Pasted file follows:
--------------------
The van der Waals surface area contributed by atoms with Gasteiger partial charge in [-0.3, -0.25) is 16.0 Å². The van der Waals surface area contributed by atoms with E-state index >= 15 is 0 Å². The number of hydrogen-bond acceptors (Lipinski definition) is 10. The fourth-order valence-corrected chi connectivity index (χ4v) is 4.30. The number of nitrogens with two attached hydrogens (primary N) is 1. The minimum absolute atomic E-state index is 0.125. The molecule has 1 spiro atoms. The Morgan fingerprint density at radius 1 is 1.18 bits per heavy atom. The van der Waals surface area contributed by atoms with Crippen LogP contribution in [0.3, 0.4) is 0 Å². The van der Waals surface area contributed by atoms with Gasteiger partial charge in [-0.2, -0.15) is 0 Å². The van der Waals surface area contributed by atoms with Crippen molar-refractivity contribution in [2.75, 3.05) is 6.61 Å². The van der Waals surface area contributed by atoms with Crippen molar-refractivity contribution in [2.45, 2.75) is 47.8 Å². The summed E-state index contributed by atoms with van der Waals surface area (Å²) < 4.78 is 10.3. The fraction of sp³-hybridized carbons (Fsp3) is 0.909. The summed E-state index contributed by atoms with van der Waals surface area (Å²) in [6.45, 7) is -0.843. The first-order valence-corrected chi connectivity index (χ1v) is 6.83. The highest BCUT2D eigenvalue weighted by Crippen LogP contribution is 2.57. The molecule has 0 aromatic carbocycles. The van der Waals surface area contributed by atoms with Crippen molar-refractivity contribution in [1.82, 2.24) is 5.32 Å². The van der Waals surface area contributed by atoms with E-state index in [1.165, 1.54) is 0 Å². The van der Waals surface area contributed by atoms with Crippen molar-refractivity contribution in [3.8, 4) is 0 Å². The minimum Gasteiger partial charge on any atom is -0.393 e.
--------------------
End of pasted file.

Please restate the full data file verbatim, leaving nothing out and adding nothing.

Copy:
The van der Waals surface area contributed by atoms with Gasteiger partial charge in [-0.3, -0.25) is 16.0 Å². The van der Waals surface area contributed by atoms with E-state index >= 15 is 0 Å². The number of hydrogen-bond acceptors (Lipinski definition) is 10. The fourth-order valence-corrected chi connectivity index (χ4v) is 4.30. The number of nitrogens with two attached hydrogens (primary N) is 1. The minimum absolute atomic E-state index is 0.125. The molecule has 1 spiro atoms. The Morgan fingerprint density at radius 1 is 1.18 bits per heavy atom. The van der Waals surface area contributed by atoms with Crippen LogP contribution in [0.3, 0.4) is 0 Å². The van der Waals surface area contributed by atoms with Gasteiger partial charge in [-0.2, -0.15) is 0 Å². The van der Waals surface area contributed by atoms with Crippen molar-refractivity contribution in [2.75, 3.05) is 6.61 Å². The van der Waals surface area contributed by atoms with Crippen molar-refractivity contribution in [2.45, 2.75) is 47.8 Å². The summed E-state index contributed by atoms with van der Waals surface area (Å²) < 4.78 is 10.3. The fraction of sp³-hybridized carbons (Fsp3) is 0.909. The summed E-state index contributed by atoms with van der Waals surface area (Å²) in [6.45, 7) is -0.843. The first-order valence-corrected chi connectivity index (χ1v) is 6.83. The highest BCUT2D eigenvalue weighted by Crippen LogP contribution is 2.57. The molecule has 0 aromatic carbocycles. The van der Waals surface area contributed by atoms with Crippen molar-refractivity contribution in [1.82, 2.24) is 5.32 Å². The van der Waals surface area contributed by atoms with E-state index in [1.165, 1.54) is 0 Å². The van der Waals surface area contributed by atoms with Crippen molar-refractivity contribution in [3.8, 4) is 0 Å². The minimum Gasteiger partial charge on any atom is -0.393 e.